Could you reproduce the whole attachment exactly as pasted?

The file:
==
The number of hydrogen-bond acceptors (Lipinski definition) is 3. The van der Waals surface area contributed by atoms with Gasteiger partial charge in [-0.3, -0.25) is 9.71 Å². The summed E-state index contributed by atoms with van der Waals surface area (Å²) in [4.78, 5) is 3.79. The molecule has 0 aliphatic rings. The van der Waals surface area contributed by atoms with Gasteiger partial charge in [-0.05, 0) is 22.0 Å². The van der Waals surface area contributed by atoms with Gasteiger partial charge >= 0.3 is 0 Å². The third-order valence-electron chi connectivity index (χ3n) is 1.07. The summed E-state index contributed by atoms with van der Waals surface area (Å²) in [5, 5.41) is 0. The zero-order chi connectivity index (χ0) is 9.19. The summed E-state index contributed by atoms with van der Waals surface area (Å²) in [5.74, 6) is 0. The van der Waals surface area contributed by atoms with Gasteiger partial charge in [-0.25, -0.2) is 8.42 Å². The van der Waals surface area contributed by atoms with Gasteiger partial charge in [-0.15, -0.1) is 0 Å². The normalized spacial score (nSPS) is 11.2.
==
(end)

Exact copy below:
The number of hydrogen-bond acceptors (Lipinski definition) is 3. The van der Waals surface area contributed by atoms with Gasteiger partial charge in [-0.3, -0.25) is 9.71 Å². The summed E-state index contributed by atoms with van der Waals surface area (Å²) in [4.78, 5) is 3.79. The molecule has 0 aliphatic rings. The van der Waals surface area contributed by atoms with Gasteiger partial charge in [-0.05, 0) is 22.0 Å². The van der Waals surface area contributed by atoms with Gasteiger partial charge >= 0.3 is 0 Å². The third-order valence-electron chi connectivity index (χ3n) is 1.07. The summed E-state index contributed by atoms with van der Waals surface area (Å²) in [5, 5.41) is 0. The zero-order chi connectivity index (χ0) is 9.19. The summed E-state index contributed by atoms with van der Waals surface area (Å²) in [5.74, 6) is 0. The van der Waals surface area contributed by atoms with Gasteiger partial charge in [-0.25, -0.2) is 8.42 Å². The van der Waals surface area contributed by atoms with Gasteiger partial charge in [-0.15, -0.1) is 0 Å². The normalized spacial score (nSPS) is 11.2.